President Biden told Swedish Prime Minister Ulf Kristersson on Wednesday that he « looked forward » to the country’s acceptance into NATO, reiterating their common goal of strengthening the Western alliance against Russia’s invasion of Ukraine.
In their meeting at the White House, both stressed the potential benefits that could result from adding Sweden to the group: « We also think we have something to give, » Mr. Kristersson told the president as they met in the Oval Office.
But with less than a week before Biden and other NATO leaders travel to a summit in Vilnius, Lithuania, Sweden’s inclusion is still unlikely anytime soon given continued opposition from Turkish President Recep Tayyip Erdogan. Erdogan has blocked the membership bid, saying Sweden has hosted Kurdish exiles and refugees affiliated with the Kurdistan Workers’ Party, which Turkey considers a terrorist group.
The issue is critical for NATO, which is reluctant to show signs of internal division at its annual summit, particularly as the war in Ukraine continues. Sweden came out of decades of neutrality after Russia’s invasion of Ukraine last year by seeking to join NATO. Erdogan has also engaged deeply in the matter, having long insisted that Western nations do not take his concerns about Kurdish terrorism seriously enough.
All other members of the NATO alliance have approved Sweden’s accession, apart from Hungary, whose foreign minister said on Tuesday that his country would withdraw once Turkey did. according to Bloomberg. On Wednesday, White House press secretary Karine Jean-Pierre told reporters that Mr. Biden « will continue to be outspoken » about Sweden joining the alliance, but said it was ultimately up to the 31-member group .
Western officials have worked for months to appease the Turkish leader, to no avail. And while US officials say the matter is up to Turkey and Sweden to resolve directly, Biden said he supports the sale of new F-16 fighters and upgrade kits that Erdogan has long been asking for in Washington.
US officials insist their support for arms sales is unrelated to Erdogan’s stance on Sweden. But after a late May call with the Turkish leader, Biden told reporters: “He still wants to work on something on the F-16s. I told him we wanted a deal with Sweden, so let’s do it. »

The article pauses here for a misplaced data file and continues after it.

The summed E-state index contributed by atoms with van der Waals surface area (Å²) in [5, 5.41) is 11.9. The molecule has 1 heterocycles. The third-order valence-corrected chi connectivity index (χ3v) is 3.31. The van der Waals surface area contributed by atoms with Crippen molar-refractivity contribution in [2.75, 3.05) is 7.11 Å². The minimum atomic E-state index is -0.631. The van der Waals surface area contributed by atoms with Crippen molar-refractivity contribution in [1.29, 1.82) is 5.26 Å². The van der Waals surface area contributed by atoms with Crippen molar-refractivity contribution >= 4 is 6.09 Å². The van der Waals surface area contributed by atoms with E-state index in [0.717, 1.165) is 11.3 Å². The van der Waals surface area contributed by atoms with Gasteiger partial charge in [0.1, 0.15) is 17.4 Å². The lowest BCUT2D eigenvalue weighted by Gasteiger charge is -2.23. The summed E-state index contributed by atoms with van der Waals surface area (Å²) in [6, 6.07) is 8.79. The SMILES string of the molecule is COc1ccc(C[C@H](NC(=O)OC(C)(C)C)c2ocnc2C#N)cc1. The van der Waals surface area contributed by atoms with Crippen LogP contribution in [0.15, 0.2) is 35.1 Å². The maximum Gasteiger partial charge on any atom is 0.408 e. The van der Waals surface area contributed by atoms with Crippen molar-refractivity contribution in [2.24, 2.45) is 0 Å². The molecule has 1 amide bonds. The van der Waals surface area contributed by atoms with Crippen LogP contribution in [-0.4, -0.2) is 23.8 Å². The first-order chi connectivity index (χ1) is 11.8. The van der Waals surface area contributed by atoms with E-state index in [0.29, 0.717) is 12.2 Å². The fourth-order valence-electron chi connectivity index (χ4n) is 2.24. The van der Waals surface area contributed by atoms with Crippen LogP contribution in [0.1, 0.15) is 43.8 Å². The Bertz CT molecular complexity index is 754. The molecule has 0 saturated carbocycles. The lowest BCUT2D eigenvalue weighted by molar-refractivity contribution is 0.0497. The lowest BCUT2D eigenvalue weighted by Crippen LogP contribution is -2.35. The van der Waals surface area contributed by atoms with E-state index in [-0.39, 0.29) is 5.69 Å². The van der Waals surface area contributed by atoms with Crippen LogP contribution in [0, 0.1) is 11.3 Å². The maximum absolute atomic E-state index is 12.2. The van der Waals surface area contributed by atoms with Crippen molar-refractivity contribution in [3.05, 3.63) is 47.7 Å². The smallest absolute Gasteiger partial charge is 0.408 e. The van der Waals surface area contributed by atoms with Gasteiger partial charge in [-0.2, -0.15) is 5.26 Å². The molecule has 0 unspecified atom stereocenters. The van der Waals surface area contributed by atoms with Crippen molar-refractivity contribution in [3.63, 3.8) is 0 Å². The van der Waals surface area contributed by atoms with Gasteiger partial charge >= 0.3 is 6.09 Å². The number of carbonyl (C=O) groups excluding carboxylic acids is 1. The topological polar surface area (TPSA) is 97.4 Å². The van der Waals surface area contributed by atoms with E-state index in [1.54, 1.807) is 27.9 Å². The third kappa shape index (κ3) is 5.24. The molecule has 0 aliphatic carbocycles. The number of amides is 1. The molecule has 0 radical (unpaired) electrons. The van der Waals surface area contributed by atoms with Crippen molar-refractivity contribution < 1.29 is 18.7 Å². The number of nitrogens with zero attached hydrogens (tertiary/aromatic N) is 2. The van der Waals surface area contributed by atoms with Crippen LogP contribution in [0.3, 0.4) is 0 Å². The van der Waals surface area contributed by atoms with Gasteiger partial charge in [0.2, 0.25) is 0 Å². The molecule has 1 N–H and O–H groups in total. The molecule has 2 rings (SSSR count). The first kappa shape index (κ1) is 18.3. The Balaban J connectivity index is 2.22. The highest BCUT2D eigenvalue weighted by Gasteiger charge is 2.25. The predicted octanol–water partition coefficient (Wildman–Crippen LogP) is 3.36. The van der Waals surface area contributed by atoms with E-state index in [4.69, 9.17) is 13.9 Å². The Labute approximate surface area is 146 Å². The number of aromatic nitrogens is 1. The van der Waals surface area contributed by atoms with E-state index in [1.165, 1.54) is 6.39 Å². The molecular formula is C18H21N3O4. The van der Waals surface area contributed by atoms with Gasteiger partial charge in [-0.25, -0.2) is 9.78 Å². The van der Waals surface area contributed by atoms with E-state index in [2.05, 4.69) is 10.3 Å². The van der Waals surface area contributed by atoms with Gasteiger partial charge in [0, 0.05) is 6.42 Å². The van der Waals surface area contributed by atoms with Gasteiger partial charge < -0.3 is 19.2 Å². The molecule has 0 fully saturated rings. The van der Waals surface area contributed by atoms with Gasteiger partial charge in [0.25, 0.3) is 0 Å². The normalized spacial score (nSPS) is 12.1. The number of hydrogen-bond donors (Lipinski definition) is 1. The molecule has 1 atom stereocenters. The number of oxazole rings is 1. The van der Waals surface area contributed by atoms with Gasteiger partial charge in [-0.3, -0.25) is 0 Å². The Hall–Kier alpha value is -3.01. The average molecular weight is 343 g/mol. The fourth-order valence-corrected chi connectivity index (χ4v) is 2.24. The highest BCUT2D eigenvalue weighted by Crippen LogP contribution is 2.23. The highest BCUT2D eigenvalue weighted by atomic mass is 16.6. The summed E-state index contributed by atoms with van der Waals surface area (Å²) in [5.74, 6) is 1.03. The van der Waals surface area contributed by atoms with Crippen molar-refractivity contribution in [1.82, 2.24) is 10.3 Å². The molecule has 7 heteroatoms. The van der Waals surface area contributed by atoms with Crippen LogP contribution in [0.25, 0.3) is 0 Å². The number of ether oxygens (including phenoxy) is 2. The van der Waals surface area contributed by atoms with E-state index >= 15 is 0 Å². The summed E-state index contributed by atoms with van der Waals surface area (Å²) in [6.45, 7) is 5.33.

It is not clear what else besides fighter jets might persuade Mr Erdogan to move. The Turkish leader has called on Sweden to extradite or expel numerous people affiliated with the Kurdistan Workers’ Party and others he deems enemies of the state. Sweden has sent some out of the country, but many more remain, nominated by Ankara.
On Capitol Hill, Democrats and Republicans generally agree that Turkey must move to allow Sweden to join NATO before the Biden administration contemplates selling any F-16 jets to Ankara. But it’s unclear whether such a move by Turkey would satisfy congressional leaders who are able to delay the sale, some of whom have voiced further objections.
Key members of Congress, including the top Democrat on the Senate Foreign Relations Committee, Sen. Bob Menendez of New Jersey, said they would block an F-16 deal unless Mr. Erdogan leaves room for joining of Sweden. Analysts say it’s unclear whether Mr. Biden can persuade them to switch sides.
As recently as Monday, Erdogan reiterated his opposition to Sweden’s admission in harsh terms.
« We have made it clear that the determined fight against terrorist organizations and Islamophobia is our red line, » Erdogan said. « Everyone must accept that friendship with Turkey cannot be won by supporting terrorism or making room for terrorists. »
Mr. Erdogan has been entrenched since last spring, when Sweden and Finland jointly applied for the first time to join the alliance, in what Mr. Biden described as a major setback for Russian President Vladimir V. Putin .
Finland has an approximately 830-mile border with Russia, the longest border with the country of any nation in the European Union. Sweden, with only a short sea border, is less exposed to Russia, but Sweden and Finland are closely aligned militarily.
The Turkish leader caved in to Finland, which won the unanimous approval needed to join the alliance in April, becoming its 31st member.
But even after a May re-election win that US officials hoped would allow Erdogan to ease his stance, as well as the implementation of a new Swedish anti-terrorism law, he has stood his ground on Sweden.
Recent events could complicate matters with Muslim-majority Turkey: Two men burned pages of a Koran outside a Stockholm mosque last week, in a demonstration that Swedish police and a court had approved.
During a joint press conference with Turkey’s foreign minister on June 12, Secretary of State Antony J. Blinken said Sweden had addressed Turkey’s concerns « properly and effectively ». He added that « the Biden administration’s expectation is that this will happen by the Vilnius summit in July. »
Karoun Demirjian contributed to the reporting from Washington.